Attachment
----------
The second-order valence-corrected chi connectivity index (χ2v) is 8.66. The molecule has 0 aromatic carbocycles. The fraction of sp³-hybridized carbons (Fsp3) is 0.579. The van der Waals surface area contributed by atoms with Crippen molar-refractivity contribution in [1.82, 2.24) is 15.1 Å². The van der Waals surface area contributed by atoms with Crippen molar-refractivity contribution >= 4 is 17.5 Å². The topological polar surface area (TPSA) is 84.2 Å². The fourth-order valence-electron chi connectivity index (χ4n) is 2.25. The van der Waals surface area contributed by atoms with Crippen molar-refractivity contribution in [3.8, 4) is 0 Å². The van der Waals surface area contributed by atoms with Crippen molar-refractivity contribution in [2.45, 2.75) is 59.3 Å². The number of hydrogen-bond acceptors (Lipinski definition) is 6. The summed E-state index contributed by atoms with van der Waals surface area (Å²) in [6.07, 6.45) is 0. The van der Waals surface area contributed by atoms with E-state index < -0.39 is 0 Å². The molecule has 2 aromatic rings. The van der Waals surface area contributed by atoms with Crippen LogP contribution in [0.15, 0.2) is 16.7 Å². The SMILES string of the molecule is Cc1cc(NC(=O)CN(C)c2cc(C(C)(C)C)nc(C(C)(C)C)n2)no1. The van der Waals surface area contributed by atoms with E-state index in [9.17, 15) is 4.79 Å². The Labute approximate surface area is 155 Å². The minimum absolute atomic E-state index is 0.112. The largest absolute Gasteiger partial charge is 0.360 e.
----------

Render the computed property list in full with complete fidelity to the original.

The second-order valence-corrected chi connectivity index (χ2v) is 8.66. The molecule has 0 aromatic carbocycles. The fraction of sp³-hybridized carbons (Fsp3) is 0.579. The van der Waals surface area contributed by atoms with Crippen molar-refractivity contribution in [1.82, 2.24) is 15.1 Å². The van der Waals surface area contributed by atoms with Crippen molar-refractivity contribution >= 4 is 17.5 Å². The topological polar surface area (TPSA) is 84.2 Å². The fourth-order valence-electron chi connectivity index (χ4n) is 2.25. The van der Waals surface area contributed by atoms with Crippen molar-refractivity contribution in [3.8, 4) is 0 Å². The van der Waals surface area contributed by atoms with Crippen molar-refractivity contribution in [2.45, 2.75) is 59.3 Å². The number of hydrogen-bond acceptors (Lipinski definition) is 6. The summed E-state index contributed by atoms with van der Waals surface area (Å²) in [6.07, 6.45) is 0. The van der Waals surface area contributed by atoms with E-state index < -0.39 is 0 Å². The molecule has 2 aromatic rings. The van der Waals surface area contributed by atoms with Crippen LogP contribution in [0.15, 0.2) is 16.7 Å². The SMILES string of the molecule is Cc1cc(NC(=O)CN(C)c2cc(C(C)(C)C)nc(C(C)(C)C)n2)no1. The van der Waals surface area contributed by atoms with E-state index in [9.17, 15) is 4.79 Å². The Labute approximate surface area is 155 Å². The minimum absolute atomic E-state index is 0.112. The largest absolute Gasteiger partial charge is 0.360 e.